The Lilac Festival is the traditional festival of Rochester. It welcomes half a million visitors and locals to participate in the various activities put on by the city.
There are many other festivals put on throughout the year, mainly in the Spring and Summer, but something is always going on in Rochester. It is a very active city.
Most homeowners in the Rochester mission don’t use their front doors. When contacting people at home, you’ll usually go to the side door.
Boots are vital for missionaries in the New York, Rochester Mission.
The winter months and summer rainfalls wear greatly on them.
A GPS or a good map is very handy to have. The roads are not straight and street names are often reused village to village. Keep an umbrella with you or in the car. A common missions joke was: “You don’t like the weather? Then wait five minutes.” Squalls can kick up in minutes and pass just as quickly leaving you soaked if you can’t find shelter.
In the New York, Rochester Mission, the sisters split time between the Visitor’s Center, including the Historic sites, and proselyting. While at the Visitor’s Center there are four different rotations for the Sisters at these historical sites.
The winters can be very cold. Wind blows off the Great Lakes and the Finger Lakes. With the wind and the humidity, the cold cuts right through most layers. A warm coat is essential as are warm hats, gloves, boots, and long johns.
English is the predominant language but missionaries are also called to serve Spanish- and ASL-speaking.
Average temperatures range from the teens in winter to low 90s in summer. Record temps have gone from –15 to 97. Always there is high humidity.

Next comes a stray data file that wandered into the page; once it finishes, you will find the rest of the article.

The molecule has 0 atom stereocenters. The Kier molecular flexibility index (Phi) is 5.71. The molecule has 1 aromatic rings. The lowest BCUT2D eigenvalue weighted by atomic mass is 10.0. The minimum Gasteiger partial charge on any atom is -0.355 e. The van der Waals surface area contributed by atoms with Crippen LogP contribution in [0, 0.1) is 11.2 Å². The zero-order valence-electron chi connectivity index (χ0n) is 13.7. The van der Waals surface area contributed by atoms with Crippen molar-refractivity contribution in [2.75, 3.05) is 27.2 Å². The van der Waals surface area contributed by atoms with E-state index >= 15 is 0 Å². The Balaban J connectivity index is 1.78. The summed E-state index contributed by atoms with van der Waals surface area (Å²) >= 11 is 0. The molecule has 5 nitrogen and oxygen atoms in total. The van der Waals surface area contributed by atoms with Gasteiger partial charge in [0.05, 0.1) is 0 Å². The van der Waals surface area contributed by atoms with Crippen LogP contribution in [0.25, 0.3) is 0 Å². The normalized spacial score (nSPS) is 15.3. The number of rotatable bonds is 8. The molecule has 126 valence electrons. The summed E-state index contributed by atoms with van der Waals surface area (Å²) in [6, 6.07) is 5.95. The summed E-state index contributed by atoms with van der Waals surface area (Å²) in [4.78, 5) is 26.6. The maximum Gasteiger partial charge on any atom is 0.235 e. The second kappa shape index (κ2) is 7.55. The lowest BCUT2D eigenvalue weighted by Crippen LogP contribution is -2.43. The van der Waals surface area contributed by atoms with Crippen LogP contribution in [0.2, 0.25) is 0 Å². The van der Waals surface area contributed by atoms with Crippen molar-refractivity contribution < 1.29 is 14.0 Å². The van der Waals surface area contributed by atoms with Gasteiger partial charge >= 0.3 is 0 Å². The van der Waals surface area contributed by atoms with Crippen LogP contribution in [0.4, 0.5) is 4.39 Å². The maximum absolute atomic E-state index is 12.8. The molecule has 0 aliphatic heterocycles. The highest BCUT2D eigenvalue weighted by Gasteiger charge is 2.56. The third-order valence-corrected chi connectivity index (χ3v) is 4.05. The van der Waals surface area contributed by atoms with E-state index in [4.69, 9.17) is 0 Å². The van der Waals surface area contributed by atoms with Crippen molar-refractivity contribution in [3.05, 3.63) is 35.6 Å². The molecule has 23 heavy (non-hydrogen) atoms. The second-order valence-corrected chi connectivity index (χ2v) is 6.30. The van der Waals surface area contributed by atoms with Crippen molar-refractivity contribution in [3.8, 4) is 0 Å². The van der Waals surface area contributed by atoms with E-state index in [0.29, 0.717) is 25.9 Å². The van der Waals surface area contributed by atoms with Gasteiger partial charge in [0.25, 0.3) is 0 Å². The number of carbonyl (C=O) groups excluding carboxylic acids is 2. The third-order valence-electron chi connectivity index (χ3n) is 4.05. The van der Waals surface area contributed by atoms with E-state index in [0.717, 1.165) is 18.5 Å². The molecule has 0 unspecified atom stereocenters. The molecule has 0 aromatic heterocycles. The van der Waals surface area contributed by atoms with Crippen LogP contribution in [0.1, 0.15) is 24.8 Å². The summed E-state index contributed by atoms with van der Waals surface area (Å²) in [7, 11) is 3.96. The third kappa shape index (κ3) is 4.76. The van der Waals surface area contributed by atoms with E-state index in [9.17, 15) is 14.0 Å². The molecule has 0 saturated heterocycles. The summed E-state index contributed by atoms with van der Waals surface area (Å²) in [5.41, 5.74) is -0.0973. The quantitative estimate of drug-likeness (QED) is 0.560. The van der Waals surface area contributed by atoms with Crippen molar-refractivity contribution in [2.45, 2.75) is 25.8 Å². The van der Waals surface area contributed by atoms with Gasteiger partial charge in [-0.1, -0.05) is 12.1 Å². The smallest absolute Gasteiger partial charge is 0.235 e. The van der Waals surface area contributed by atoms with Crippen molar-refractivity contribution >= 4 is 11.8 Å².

460 Kreag Rd
Pittsford NY 14534-3733
“One of my favorite experiences from my mission was teaching a man named Brother House. He lived in a small town called Seneca Falls and became very interested in family history. He heard that the Church’s resources could help him so he decided to go to the local church. Well, the church in his area is on the Peter Whitmer Farm (which is where the Church was officially organized) but the family history center was closed when he came. However, Brother House met the senior couple serving at the Farm that day and they took him on a tour. Inside the Visitors’ Center is a painting of Joseph Smith and Oliver Cowdery being baptized not far from the Whitmer Farm. When Brother House came to that image, the Spirit washed over him and he knew that he needed to be baptized. The senior couple referred him to us and we began teaching Brother House. Three weeks later, Brother House was baptized in Seneca Lake which is where Joseph and Oliver were baptized following the organization of the Church. It was a freezing November day but Brother House said he never felt so warm as he emerged from the lake that day. It was amazing to witness miracles like this on a daily basis. People from the area would stop by the Church sites all the time wanting to know more and it was the greatest blessing to proclaim the Restoration of Christ’s Church where it happened.”
“I know the Historic Sites here are sacred places. There is nothing as incredible as to bring someone to these places and teach them the truths of the Restoration. It is possible for it to change a person’s life on even a 10 minute tour. On September 21, the anniversary of Moroni’s first appearance to Joseph Smith, I took a tour at the Joseph Smith farm. In the upstairs of the log home, as first I then a visitor testified of the truthfulness of the Book of Mormon, a strong spirit filled the room and all of us received a witness of its truthfulness. The Spirit is always present there to teach if the messenger will listen and proclaim as inspired.”
Did you serve in the New York Rochester Mission? If so we would love to hear from you at firstname.lastname@example.org